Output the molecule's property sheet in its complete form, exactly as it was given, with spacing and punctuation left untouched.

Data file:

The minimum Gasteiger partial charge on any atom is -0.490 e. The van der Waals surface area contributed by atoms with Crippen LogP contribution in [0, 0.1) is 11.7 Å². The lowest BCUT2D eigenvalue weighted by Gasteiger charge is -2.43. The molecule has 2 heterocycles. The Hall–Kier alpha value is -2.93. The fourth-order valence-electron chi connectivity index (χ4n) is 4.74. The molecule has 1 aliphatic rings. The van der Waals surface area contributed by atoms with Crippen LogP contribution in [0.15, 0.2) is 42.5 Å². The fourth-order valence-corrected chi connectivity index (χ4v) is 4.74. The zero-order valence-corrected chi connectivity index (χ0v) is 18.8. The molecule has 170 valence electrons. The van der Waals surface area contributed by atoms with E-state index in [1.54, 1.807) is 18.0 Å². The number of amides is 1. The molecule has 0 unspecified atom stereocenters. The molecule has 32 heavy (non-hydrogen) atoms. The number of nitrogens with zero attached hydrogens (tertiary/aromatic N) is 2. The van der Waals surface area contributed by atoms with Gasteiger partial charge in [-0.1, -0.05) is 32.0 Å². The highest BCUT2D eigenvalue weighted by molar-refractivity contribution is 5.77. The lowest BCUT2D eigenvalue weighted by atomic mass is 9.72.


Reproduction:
The minimum Gasteiger partial charge on any atom is -0.490 e. The van der Waals surface area contributed by atoms with Crippen LogP contribution in [0, 0.1) is 11.7 Å². The lowest BCUT2D eigenvalue weighted by Gasteiger charge is -2.43. The molecule has 2 heterocycles. The Hall–Kier alpha value is -2.93. The fourth-order valence-electron chi connectivity index (χ4n) is 4.74. The molecule has 1 aliphatic rings. The van der Waals surface area contributed by atoms with Crippen LogP contribution in [0.15, 0.2) is 42.5 Å². The fourth-order valence-corrected chi connectivity index (χ4v) is 4.74. The zero-order valence-corrected chi connectivity index (χ0v) is 18.8. The molecule has 170 valence electrons. The van der Waals surface area contributed by atoms with E-state index in [1.54, 1.807) is 18.0 Å². The number of amides is 1. The molecule has 0 unspecified atom stereocenters. The molecule has 32 heavy (non-hydrogen) atoms. The number of nitrogens with zero attached hydrogens (tertiary/aromatic N) is 2. The van der Waals surface area contributed by atoms with Gasteiger partial charge in [-0.1, -0.05) is 32.0 Å². The highest BCUT2D eigenvalue weighted by molar-refractivity contribution is 5.77. The lowest BCUT2D eigenvalue weighted by atomic mass is 9.72.